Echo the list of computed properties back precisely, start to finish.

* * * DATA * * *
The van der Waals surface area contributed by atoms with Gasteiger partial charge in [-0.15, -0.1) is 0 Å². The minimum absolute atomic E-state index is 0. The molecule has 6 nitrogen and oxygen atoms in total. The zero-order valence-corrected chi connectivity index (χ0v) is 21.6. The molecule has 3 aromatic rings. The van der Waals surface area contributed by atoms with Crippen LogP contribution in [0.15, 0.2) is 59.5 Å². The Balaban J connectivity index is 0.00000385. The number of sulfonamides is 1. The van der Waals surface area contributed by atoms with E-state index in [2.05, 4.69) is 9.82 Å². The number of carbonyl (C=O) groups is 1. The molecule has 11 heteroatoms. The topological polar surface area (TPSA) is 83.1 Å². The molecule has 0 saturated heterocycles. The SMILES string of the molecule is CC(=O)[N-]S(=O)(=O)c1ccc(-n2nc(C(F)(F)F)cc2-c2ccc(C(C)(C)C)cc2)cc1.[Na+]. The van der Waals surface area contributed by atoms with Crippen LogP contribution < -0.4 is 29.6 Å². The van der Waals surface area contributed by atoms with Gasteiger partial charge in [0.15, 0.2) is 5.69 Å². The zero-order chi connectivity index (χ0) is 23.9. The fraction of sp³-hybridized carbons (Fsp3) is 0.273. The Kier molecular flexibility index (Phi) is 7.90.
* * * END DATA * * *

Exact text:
The van der Waals surface area contributed by atoms with Gasteiger partial charge in [-0.15, -0.1) is 0 Å². The minimum absolute atomic E-state index is 0. The molecule has 6 nitrogen and oxygen atoms in total. The zero-order valence-corrected chi connectivity index (χ0v) is 21.6. The molecule has 3 aromatic rings. The van der Waals surface area contributed by atoms with Crippen LogP contribution in [0.15, 0.2) is 59.5 Å². The Balaban J connectivity index is 0.00000385. The number of sulfonamides is 1. The van der Waals surface area contributed by atoms with E-state index in [2.05, 4.69) is 9.82 Å². The number of carbonyl (C=O) groups is 1. The molecule has 11 heteroatoms. The topological polar surface area (TPSA) is 83.1 Å². The molecule has 0 saturated heterocycles. The SMILES string of the molecule is CC(=O)[N-]S(=O)(=O)c1ccc(-n2nc(C(F)(F)F)cc2-c2ccc(C(C)(C)C)cc2)cc1.[Na+]. The van der Waals surface area contributed by atoms with Crippen LogP contribution < -0.4 is 29.6 Å². The van der Waals surface area contributed by atoms with Gasteiger partial charge in [0.15, 0.2) is 5.69 Å². The zero-order chi connectivity index (χ0) is 23.9. The fraction of sp³-hybridized carbons (Fsp3) is 0.273. The Kier molecular flexibility index (Phi) is 7.90.